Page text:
“Whoever wants to save their life will lose it, but whoever loses their life for me will find it.” Verse 25 (NIV)
Early in my days as a house builder I recall an accident that happened to my boss. A sheet of plywood was picked up by the wind, came flying directly toward us and we ducked. Unfortunately, my boss was six foot, four inches tall and he caught the edge of the sheet right on the head. It peeled his scalp back a good three inches. Two weeks later there was an infection that needed to be rooted out. In order to pull the skin back to clean the infection, they had to loosen the skin around the infected area and literally pull it all together. Believe it or not, they used two buttons so they would not tear the skin. The result: he got a free face lift and the wrinkles that were in his forehead were gone. Behold – A New Man.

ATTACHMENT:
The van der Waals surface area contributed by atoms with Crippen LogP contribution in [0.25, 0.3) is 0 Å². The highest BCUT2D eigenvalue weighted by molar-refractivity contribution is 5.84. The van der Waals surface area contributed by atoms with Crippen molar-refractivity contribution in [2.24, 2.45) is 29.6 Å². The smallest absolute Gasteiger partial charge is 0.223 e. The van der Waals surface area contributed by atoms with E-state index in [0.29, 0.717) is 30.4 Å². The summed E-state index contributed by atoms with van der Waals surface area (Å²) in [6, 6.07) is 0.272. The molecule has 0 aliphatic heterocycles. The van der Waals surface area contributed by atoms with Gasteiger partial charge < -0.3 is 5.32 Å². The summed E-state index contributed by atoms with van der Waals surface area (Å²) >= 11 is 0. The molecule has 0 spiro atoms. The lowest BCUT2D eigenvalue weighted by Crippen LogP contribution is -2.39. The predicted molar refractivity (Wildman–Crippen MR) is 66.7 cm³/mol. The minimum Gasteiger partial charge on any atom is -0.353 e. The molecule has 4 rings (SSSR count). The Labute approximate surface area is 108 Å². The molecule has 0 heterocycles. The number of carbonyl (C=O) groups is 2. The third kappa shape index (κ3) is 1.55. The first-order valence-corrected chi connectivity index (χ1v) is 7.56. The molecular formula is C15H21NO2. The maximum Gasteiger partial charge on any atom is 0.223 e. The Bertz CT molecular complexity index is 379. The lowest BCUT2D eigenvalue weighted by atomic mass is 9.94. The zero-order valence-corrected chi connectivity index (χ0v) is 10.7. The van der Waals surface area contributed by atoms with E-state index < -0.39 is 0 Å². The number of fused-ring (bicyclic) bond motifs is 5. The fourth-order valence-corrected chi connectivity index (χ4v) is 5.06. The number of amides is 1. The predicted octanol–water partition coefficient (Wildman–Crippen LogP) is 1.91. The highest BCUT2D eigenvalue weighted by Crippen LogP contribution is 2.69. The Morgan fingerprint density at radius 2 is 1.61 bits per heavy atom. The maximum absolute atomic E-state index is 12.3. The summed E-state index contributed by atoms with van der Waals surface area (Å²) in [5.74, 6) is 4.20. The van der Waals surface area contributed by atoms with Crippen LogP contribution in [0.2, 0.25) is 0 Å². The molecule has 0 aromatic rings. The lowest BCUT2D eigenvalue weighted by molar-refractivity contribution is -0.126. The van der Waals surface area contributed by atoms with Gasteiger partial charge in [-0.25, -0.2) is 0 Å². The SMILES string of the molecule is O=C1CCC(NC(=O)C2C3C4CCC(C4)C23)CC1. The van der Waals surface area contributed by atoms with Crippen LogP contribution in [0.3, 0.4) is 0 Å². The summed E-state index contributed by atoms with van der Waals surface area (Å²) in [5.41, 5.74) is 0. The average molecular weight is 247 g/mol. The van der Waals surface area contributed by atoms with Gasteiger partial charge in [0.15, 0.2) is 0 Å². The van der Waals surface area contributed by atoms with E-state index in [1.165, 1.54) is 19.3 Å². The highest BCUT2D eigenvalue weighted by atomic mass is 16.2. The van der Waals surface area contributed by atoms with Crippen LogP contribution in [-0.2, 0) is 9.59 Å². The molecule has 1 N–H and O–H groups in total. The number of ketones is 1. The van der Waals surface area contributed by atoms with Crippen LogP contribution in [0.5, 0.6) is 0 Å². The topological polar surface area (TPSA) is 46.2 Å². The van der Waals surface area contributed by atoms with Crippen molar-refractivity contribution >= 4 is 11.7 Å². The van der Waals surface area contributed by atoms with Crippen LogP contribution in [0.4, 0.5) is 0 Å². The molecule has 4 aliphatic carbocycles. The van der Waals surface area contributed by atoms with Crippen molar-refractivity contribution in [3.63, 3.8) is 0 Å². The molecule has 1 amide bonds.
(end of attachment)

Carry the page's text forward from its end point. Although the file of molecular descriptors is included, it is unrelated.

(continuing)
The life of Christian discipleship aims to follow that pattern of removing toxic things from our lives every day. To surrender to Jesus is to “die to live,” giving over to him our sin, our wounds, and all our baggage so that he may refill us with new life through the Holy Spirit. It’s much more complex than an infection that was cleaned out, and the results are literally life changing.
The seeming paradox of finding our lives by losing them is a bit hard to grasp. This doesn’t come naturally to us. But when we take time to reflect on this call to change, we will see that dying to live is a journey of joy, gratitude, and grace.
I sometimes imagine what a Sunday service would look like if everyone prayed before coming to the church service, “Lord, please show me anew how to die for you.” I pictured communities in which the fruit of the Spirit – love, joy, peace, patience, kindness, faithfulness, self-control, and more – could grow in abundance as toxins were cleaned out. That’s the fruit of a community that is dying to live.
Jesus, thank you for inviting me into full life with you. Help me to see what you need to clean out as I live with you. Amen.